I really want the Venetians to invade and take over America.
Just think, we would finally have some really beautiful cities in the USA. And some good pizza and pasta too.
The Venetian Empire spread down the Croatian Coast. I just wish they had spread all the way to America, because they just did a fabulous job with whatever city they touched.
The Dalmatian coast
The Dalmatian Coast is the crown of Croatia, and the city of Dubrovnik is the finest jewel on that crown. Here's a simple map.
Maria (the Swede) and Marco (the Italian) walked me to the train station in Sarajevo and bid me farewell.
I arrived late at night in Ploce, Croatia, which is near Baina on the map. I camped and took the 5 a.m. ferry to a small island, hoping to cross it by bus. No bus on Sunday. So I hitchhiked with a guy who was delivering bread. I bought some bread off him to thank him, even though he wanted to give it to me for free.
From that small town I hopped on a ferry to Korcula.
I meet my match in Korcula
Korcula is pronounced "Core-chu-la". Marco Polo, the ultimate world traveler, made this trip I am on look like a daily commute for him. He started his trip across Asia from his little house in Korcula. It's still there, although not in great shape.
Polo's journey through Asia lasted 24 years. He reached further than any of his predecessors, beyond Mongolia to China. He became a confidant of Kublai Khan (1214-1294). He traveled the whole of China and returned to tell the tale, which became the greatest travelogue.
Although the temps were warm, the citizens told me that it gets quite windy and cold in the winter, although it never snows. So the smart Venetians built a high wall around Korcula to block the wind and made tight convoluted little streets to also deter the
wind. It makes for a delightful city.
Off to Hvar
I crossed the island of Korcula by bus to get to Vela Luka, a simple but cute town. I grabbed the ferry to the town of Hvar.
Hvar is another spectacularly romantic city at the base of several small hills. At the summit of a hill is a castle that's worth checking out.
I slept in Hvar and took a crowded bus to port of Stari Grad. While an Italian couple looked after my bags I ran a couple of miles to the old town of Stari Grad (which means "Old Town" in Croatian). Stari Grad was another cute town with a rich Venetian heritage. I ran back just in time for my ferry to Dubrovnik.
The diamond of Dubrovnik
I saved the best for last and took a 7 hour ferry to Dubrovnik. Just the ferry ride itself was marvelous, passing endless islands along the Adriatic Sea. I sat outside, reading a book while reveling in the warm temps.
Dubrovnik is like Venice's ugly sister. But Venice is such a hot sister, that Dubrovnik is still incredibly beautiful.
It's a horrible crime that the Serbs shelled Dubrovnik during the war. It had absolutely no military value. They ravaged the city with bombs. Fortunately, the Hague also thought is was a bad idea and sentenced the Serb admiral for 7 years in jail:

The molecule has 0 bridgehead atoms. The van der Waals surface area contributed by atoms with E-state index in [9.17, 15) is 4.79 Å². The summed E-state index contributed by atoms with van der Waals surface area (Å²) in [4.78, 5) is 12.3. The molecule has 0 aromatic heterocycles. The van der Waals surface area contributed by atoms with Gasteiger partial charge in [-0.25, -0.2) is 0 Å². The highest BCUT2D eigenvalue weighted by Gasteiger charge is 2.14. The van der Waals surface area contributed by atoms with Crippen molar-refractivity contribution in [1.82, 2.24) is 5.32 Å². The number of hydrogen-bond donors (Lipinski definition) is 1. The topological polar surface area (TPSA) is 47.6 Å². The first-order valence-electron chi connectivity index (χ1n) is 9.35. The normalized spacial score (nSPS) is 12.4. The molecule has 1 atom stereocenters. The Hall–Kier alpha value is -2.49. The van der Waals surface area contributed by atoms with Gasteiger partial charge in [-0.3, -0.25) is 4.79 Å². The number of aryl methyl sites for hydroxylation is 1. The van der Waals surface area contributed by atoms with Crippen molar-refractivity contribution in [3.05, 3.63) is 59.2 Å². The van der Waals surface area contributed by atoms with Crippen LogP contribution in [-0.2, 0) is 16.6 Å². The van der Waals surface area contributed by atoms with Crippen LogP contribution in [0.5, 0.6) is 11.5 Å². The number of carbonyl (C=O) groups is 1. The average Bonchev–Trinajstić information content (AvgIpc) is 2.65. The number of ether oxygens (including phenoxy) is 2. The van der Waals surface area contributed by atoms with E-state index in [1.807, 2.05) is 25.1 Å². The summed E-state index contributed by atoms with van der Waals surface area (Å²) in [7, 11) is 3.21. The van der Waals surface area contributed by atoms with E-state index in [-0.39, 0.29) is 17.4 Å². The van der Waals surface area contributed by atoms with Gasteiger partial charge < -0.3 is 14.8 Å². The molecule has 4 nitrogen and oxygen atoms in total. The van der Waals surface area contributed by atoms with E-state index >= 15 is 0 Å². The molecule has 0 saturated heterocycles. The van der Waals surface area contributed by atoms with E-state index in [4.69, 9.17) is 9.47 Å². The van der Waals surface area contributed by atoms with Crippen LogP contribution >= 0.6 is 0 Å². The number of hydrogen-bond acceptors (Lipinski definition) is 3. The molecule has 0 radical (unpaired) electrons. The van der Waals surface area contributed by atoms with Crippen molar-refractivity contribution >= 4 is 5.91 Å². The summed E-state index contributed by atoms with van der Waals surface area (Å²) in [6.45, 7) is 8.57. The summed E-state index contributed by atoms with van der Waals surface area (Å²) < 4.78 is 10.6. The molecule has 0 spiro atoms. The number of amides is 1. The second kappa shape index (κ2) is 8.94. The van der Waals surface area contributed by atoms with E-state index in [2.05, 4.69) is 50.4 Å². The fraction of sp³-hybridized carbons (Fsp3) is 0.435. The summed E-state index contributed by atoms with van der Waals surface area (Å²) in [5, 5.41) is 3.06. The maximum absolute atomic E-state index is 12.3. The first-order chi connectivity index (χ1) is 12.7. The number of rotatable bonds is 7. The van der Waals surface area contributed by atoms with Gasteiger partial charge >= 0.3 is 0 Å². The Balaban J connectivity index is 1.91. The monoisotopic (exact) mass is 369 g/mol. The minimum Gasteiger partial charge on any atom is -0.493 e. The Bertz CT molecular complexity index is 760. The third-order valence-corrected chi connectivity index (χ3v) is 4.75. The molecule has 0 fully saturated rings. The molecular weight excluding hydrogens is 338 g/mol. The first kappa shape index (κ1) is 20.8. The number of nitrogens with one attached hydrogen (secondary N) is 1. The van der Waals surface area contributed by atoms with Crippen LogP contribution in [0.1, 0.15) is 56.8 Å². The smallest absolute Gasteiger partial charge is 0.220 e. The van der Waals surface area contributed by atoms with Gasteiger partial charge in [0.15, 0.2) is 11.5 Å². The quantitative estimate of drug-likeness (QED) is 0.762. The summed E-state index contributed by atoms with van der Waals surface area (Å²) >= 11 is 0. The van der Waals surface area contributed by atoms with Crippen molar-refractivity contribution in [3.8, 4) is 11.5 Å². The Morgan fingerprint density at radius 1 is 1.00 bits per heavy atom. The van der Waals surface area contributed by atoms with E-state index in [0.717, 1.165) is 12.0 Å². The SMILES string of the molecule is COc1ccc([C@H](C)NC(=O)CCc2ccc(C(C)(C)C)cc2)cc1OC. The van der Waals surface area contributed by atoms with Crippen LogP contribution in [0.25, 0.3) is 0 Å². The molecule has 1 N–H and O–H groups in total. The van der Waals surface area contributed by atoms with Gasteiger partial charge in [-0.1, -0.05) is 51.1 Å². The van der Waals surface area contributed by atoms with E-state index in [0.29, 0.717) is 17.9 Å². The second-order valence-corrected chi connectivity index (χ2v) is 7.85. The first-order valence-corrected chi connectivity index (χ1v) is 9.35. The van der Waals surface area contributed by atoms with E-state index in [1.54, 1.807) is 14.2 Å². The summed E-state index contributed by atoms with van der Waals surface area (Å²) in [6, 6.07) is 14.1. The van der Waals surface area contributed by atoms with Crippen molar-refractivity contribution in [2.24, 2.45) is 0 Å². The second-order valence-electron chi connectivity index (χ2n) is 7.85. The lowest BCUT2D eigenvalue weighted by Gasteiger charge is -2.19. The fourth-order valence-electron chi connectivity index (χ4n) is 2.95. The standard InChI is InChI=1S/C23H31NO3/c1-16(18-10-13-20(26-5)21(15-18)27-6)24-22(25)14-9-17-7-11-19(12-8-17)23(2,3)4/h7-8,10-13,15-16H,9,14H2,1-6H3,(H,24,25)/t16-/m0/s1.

International aid helped repair Dubrovnik. The upside is that the rooftops and cobble stoned streets are all new.
Maybe the Serbs should shell San Francisco....
See this picture?
I swam from Dubrovnik to that island. It looked pretty close, but after 45 minutes of swimming I realized that it's not. Luckily no motor boats ran me over and I only cramped up at the end.
The best part of swimming to the island is that the ferry doesn't check for tickets so you save $6 bucks. ;-)
But bring sandals because walking all over the island on bare feet is more challenging than swimming there. There are a couple of old buildings, including a fort to see there.
The only downer
The only negative on Dubrovnik is that it's like a NY grid in a bowl. So it misses the charm of many Venetian designed cities which have circuitous streets and random plazas sprinkled around for variation. But it least the edges have mini hills that adds a cool dimension.
Go to Dubrovnik. It's the poor man's Venice and that's still pretty darn good.
Zipping through Zagreb
When I was going from Slovenia to Hungary, I stopped for 24 hours in Zagreb, the capital of Croatia. It's a very nice city, with an old section on a hill. For fun I went to a Tolkien's Cafe, which has a Lord of the Rings feel to it. You don't need to linger there, but it's worth a peek if you're flying into it.
Croatians aren't saints either
The past two emails have made the Serbs look like the bad guys in the conflict. But as the Serbs like to remind me, the Croats were allied with the Nazis and did some of their own ethnic cleansing in the 1990s when they pushed Serbs out of Slavonia, a popular Serb region in Croatia.
Croats will tell you that the Serbs started it. That's correct. After all, all the weapons in Yugoslavia were in Serbia. So there's no reason why the Croatians would start a war with Serbia. It's like Estonia attacking Russia.
Although all parties share part of the blame, I conclude that the wars in the Balkans during the 1990s were basically the fault of the Serbs. After all, when I ask them what started the conflict, they get flustered and bumble through the answer like child who is guilty and knows it. Meanwhile, the non-Serbs give a crisp and clean answer: "The Serbs started it."
The average tourist has no clue of any of these tensions. So you can visit the Dalmatian Coast and delight in one of the most beautiful regions of the world.
I was waiting in line to buy my bus ticket to from Dubrovnik to Montenegro when I turned around and saw Marco and Maria! I thought I would never see them again after we parted ways in Sarajevo, Bosnia.
Maria decided to explore Croatia some more before returning
home to Sweden. Marco and I bid her farewell and then boarded the bus to Montenegro.
My adventure in the Balkans continues...
September 17, 2004